Why Chose PWB
Below is what every wheel build goes through at ProWheelBuilder.com. We take great pride in our proceedjures we have created and our objective approach. We believe it shows in how long our wheels go without needing to be trued, how long it takes before a spoke breaks or how well they ride. One thing is for sure, if you buy a pair of ProWheelBuilder.com wheels they will be one of the best purchases you will have ever made for your bicycle.
Experience: Redundancy = Proficiency. In our case we build the largest variety of bicycle wheels in the world for the most diverse clientele. This gives us a unique perspective into different materials and how to optimize the variety of variables that those combinations pose. We are a small company with only two wheelbuilders (40 years combined experience) and one office person. However will still manage to produce 4000+ hand-built wheels a year. It is this level of experience that forms ProWheelBuilder.com's foundation.
Build Review: Although our Custom Wheel Program helps prevent our customers from making poor choices, we still still inspect every order before processing it. Based on the riders weight and intended use, if we see a problem we will consult with that customer. We will offer recommendations to make sure they end up with a safe wheel that accomplishes all there goals.
Product Inspection: While all of our products are brand new, sometimes they are damaged in shipping or a manufactures defect will become apparent upon close inspection. This attention to detail helps insure that your wheel(s) arrive to you ready to carry you for many miles.
Spoke Length: There are many factors that go into making a durable wheel however the spoke length is easily the most important. Many people complain about broken spokes. They often believe its the spoke manufacturer, the spoke gauge or the riders weight. Although these may factor into it, typically the failure was do to improper spoke length. Here at ProWheelBuilder.com we make all our spokes long enough to insure they enter the head of the spoke. This may seem like a small thing however with too short of a spoke it will cause two types of failure. First, the bracing angle (the bend that occurs as the spoke exits the nipple or the rim) comes closer to the threads causing the spoke to fail at the stress riser. Second, if the spoke does not enter the head of the nipple the nipple is now required to carry the entire load which will lead to the nipple failing at the head.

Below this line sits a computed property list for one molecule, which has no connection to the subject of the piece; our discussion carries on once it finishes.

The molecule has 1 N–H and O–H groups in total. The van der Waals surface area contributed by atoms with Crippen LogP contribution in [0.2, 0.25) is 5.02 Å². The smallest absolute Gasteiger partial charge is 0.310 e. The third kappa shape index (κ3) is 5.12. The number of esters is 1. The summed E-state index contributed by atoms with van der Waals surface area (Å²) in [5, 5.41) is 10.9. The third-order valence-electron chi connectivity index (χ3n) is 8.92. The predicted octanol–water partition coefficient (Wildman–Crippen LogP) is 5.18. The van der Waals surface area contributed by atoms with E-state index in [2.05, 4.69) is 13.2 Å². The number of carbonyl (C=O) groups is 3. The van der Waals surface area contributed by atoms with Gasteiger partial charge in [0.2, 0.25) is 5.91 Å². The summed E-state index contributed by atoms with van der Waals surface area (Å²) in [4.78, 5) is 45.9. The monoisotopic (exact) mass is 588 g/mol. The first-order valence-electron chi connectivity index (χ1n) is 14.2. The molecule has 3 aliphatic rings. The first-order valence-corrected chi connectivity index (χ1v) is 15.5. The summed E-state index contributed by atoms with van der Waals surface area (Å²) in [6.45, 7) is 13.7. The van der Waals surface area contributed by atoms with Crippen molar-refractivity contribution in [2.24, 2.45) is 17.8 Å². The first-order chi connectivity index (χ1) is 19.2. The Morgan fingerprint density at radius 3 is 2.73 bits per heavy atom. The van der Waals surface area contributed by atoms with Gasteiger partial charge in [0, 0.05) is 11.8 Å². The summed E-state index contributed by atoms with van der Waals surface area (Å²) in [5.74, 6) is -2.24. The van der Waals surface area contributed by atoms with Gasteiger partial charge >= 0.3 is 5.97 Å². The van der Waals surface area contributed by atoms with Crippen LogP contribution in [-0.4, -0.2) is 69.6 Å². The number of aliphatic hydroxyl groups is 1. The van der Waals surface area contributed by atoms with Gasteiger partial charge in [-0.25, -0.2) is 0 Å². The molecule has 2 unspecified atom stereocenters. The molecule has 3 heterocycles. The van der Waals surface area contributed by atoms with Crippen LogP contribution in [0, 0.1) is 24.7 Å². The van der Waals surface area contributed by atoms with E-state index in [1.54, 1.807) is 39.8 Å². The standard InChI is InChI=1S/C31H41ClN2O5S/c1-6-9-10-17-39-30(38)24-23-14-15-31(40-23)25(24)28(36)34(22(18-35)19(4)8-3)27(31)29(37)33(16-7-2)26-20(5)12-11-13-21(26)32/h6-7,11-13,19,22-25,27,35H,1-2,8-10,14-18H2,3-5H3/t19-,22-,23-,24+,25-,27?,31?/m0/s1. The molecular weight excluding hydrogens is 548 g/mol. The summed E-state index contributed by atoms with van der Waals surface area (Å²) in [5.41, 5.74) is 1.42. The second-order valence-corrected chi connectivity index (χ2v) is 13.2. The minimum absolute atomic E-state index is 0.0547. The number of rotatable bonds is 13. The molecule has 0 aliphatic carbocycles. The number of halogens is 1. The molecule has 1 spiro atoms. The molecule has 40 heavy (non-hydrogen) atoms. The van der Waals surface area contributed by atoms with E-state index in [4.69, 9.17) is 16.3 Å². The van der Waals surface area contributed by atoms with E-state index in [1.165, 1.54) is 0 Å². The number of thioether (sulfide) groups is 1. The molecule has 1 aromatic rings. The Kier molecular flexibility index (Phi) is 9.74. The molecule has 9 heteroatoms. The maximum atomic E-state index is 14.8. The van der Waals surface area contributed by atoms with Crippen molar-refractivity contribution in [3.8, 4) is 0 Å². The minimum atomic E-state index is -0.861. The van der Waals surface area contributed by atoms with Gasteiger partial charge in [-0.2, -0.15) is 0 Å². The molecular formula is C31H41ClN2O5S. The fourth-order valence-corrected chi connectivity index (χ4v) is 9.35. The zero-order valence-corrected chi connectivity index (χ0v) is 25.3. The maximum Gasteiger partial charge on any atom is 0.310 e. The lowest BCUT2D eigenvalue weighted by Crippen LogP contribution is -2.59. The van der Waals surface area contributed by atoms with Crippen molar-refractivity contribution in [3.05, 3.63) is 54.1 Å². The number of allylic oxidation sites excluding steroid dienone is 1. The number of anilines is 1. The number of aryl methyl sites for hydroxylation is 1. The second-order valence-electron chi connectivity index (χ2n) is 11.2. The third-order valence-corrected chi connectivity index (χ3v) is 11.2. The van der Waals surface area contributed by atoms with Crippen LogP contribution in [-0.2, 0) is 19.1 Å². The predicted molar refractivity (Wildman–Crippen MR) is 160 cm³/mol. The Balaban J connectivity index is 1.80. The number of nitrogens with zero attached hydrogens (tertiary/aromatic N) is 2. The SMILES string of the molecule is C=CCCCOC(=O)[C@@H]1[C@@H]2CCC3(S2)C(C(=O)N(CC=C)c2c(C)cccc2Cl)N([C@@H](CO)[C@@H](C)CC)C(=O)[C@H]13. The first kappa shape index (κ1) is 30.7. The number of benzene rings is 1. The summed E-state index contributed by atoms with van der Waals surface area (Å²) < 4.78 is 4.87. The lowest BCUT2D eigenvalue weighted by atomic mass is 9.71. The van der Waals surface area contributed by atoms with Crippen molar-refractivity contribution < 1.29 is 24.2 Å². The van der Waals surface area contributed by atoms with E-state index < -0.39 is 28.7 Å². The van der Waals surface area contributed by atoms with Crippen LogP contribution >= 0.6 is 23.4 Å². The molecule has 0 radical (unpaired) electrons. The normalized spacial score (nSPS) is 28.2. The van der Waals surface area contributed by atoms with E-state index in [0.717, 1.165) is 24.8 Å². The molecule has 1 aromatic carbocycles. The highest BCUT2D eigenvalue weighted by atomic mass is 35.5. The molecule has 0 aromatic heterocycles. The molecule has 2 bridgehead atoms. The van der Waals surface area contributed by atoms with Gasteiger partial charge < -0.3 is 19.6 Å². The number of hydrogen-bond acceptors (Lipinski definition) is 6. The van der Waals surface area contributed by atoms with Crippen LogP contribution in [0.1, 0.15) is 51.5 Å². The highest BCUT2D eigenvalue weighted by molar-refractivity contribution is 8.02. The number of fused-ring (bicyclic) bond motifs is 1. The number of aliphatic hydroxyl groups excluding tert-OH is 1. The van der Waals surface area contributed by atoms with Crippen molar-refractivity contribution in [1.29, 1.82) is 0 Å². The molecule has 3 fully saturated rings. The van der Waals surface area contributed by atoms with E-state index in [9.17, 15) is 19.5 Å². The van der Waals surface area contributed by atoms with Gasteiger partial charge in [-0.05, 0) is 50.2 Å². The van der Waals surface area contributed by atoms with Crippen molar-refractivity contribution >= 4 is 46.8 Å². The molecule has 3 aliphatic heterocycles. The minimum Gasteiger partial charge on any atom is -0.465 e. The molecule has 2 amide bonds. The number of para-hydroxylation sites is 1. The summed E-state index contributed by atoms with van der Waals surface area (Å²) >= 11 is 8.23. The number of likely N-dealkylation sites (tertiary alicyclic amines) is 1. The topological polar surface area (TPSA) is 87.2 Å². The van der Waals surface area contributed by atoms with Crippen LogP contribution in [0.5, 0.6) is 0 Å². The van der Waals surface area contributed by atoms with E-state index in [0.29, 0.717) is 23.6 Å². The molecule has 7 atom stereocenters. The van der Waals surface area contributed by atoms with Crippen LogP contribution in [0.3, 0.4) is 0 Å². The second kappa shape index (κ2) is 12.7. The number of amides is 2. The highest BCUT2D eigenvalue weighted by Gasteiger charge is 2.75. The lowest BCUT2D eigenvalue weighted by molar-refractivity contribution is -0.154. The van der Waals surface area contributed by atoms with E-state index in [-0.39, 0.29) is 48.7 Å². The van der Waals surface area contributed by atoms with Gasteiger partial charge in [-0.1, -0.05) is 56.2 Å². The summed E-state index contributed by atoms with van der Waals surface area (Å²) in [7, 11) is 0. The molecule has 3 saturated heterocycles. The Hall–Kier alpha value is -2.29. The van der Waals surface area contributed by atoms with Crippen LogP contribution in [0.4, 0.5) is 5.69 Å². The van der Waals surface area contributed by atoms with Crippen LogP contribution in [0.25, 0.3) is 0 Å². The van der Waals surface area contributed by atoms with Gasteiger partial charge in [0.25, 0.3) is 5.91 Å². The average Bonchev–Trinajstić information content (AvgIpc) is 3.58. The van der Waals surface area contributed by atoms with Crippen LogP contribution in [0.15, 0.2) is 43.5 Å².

Wheel Tools: As with any endeavor having the right tools and more importantly knowing how to use those tools is a critical part to any job. We use only the best wheelbuilding tools however we create some of the finest wheelbuilding tools as well, These consist of our wheel building jig, spoke tensiometer calibrator, Philwood spoke deflector and brake track repair tool. We have a unique understanding not only how to use these tools but also how they interact with the wheel.
Spoke Lacing: When 10 speed and then 11 speed came onto the market, it became apparent that there was a problem with how close the spokes were coming to the derailleurs pulleys. We determined that reversing the direction the spokes were laced would eak out a little extra space to help prevent the derailleur from entering the spokes. The other aspect of spoke lacing has to do with the cross pattern. Although our customers pick this pattern we evaluate its validity to the project at hand. We base our decision on the number of spokes and there length. These two factors determine the angle at which the spoke leaves the hub and meets the rim.
Wheel Truing: We true our wheels to 0.5mm lateral run out (0.25mm from center) and 0.5mm vertical run out. However when dishing the wheel we take into account what the pressure of an inflated tire does to the spokes and therefore the wheels relative center. This is why we dish our wheels 1mm offset on average.
Tensioning: Tensioning a wheel properly requires that you first understand how to bring a wheel up to tension. Many make the mistake of tightening the spokes the same all the way around and if it is a symmetrically built wheel such as a road front wheel that is ok. But in the case of asymmetrically built wheel such as a rear wheel or a disc brake wheel it is important that the short side be brought up to tension first. This helps normalize the tension faster (which puts less stress on the wheel and results in a more durable build). The other factore that goes into Tensioning a wheel properly is the riders weight, intended use and materials being used (we build between 120 to 150 kgf depending on the prior metrics). Example being, a person who weighs 145lbs and plans to do a loaded tour with an additional 45 lbs in gear. They have built a wheel using extremely robust components. We would build this wheel to 120kgf to help prevent rider fatigue. Since the components selected may allow for very little movement the spokes wont be prematurely work hardened due to flex. So we can afford to build the wheel to a lower tension which will allow the wheel to move under the rider a bit more giving a sense of suspension. We also focus on all tension values being as even as possible which helps prevent the wheel from coming out of true.
Stressing: More To Come!!!!